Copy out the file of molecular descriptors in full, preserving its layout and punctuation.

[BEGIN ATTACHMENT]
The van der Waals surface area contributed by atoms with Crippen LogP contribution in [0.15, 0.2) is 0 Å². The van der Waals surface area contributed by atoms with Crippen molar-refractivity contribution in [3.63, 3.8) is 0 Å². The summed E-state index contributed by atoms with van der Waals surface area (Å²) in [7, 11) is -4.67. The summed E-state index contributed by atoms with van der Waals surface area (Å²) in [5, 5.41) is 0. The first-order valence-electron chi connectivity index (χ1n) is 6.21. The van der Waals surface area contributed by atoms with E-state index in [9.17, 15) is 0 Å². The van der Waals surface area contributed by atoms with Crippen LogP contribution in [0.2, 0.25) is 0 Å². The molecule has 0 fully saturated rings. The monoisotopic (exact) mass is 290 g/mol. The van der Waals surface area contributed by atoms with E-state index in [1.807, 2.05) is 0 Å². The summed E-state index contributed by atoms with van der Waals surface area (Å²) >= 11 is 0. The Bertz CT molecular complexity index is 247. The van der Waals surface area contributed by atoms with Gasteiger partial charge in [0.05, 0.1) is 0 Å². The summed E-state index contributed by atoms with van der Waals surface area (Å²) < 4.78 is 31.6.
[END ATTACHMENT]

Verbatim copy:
The van der Waals surface area contributed by atoms with Crippen LogP contribution in [0.15, 0.2) is 0 Å². The van der Waals surface area contributed by atoms with Crippen molar-refractivity contribution in [3.63, 3.8) is 0 Å². The summed E-state index contributed by atoms with van der Waals surface area (Å²) in [7, 11) is -4.67. The summed E-state index contributed by atoms with van der Waals surface area (Å²) in [5, 5.41) is 0. The first-order valence-electron chi connectivity index (χ1n) is 6.21. The van der Waals surface area contributed by atoms with E-state index in [9.17, 15) is 0 Å². The van der Waals surface area contributed by atoms with Crippen LogP contribution in [0.2, 0.25) is 0 Å². The molecule has 0 fully saturated rings. The monoisotopic (exact) mass is 290 g/mol. The van der Waals surface area contributed by atoms with E-state index in [1.807, 2.05) is 0 Å². The summed E-state index contributed by atoms with van der Waals surface area (Å²) >= 11 is 0. The Bertz CT molecular complexity index is 247. The van der Waals surface area contributed by atoms with Gasteiger partial charge in [0.05, 0.1) is 0 Å². The summed E-state index contributed by atoms with van der Waals surface area (Å²) < 4.78 is 31.6.